The main goal of the proposed panel is to bring together researchers working in the field of African contemporary expressive culture and the papers included on it will explore the connections and dis-ruptions on its several dimensions both in the local and international art contexts.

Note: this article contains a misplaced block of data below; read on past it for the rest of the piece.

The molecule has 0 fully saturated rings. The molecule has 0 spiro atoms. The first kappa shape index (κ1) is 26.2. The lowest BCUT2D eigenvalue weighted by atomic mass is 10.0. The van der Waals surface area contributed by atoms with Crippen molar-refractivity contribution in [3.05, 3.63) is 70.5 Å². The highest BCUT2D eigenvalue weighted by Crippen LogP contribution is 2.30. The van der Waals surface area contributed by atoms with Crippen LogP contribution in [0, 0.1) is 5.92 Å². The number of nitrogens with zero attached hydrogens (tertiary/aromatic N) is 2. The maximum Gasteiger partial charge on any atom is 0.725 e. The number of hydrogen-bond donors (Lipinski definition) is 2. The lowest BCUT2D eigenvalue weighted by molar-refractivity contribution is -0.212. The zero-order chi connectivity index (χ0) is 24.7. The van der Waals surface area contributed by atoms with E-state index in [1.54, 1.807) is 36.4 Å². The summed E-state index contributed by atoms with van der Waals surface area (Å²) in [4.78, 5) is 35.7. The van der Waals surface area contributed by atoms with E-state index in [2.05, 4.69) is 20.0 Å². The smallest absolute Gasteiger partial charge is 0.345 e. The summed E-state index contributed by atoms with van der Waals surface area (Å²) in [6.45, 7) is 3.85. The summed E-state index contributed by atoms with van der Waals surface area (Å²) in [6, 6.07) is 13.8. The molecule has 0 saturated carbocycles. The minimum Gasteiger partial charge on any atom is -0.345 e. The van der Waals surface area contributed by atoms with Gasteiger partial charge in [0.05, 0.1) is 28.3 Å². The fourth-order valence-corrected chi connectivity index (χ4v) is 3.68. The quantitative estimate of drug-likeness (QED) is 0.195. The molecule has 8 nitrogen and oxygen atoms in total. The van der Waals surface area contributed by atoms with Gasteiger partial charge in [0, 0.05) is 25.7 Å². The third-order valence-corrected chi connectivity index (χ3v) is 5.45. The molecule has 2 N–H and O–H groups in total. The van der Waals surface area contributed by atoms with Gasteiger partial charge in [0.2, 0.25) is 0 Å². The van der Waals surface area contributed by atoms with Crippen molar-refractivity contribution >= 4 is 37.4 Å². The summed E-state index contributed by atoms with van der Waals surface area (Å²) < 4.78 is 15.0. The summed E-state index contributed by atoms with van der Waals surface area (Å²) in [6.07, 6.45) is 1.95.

Since the 90's, African contemporary expressive culture has gained increased recognition in the glob-al context as a result of greater visibility and connections with the international art scene. The most relevant impact of this trend has been the opening up of related fields, such as African cin-ema, fashion, design, digital media and visual arts, etc. For example, recent African visual art practi-tioners have gained visibility through their representation and participation in the most important inter-national art shows such as the Venice art biennale and documenta Kassel. Nevertheless, in the academic context, African expressive culture is predominantly studied through its traditional forms, the so called "authentic" practices. Therefore, one of the main goals of the proposed panel is to bring together researchers working in the field of African contemporary expressive culture and arts to explore its several dimensions both in the local and international global art contexts broadly focussing on issues of identity, history and legacy of colonialism, the global artworld and new trends in art collections, research and curatorial practies. More specifically, papers included on the panel will explore questions such as: how are African prac-titioners received in local and international art scene? How do practitioners manage to navigate through the need to be located between the local and global artworlds? How are contemporary practic-es connected to the ongoing challenges present in local contexts? How are practitioners managing to go beyond traditional practices as international artists?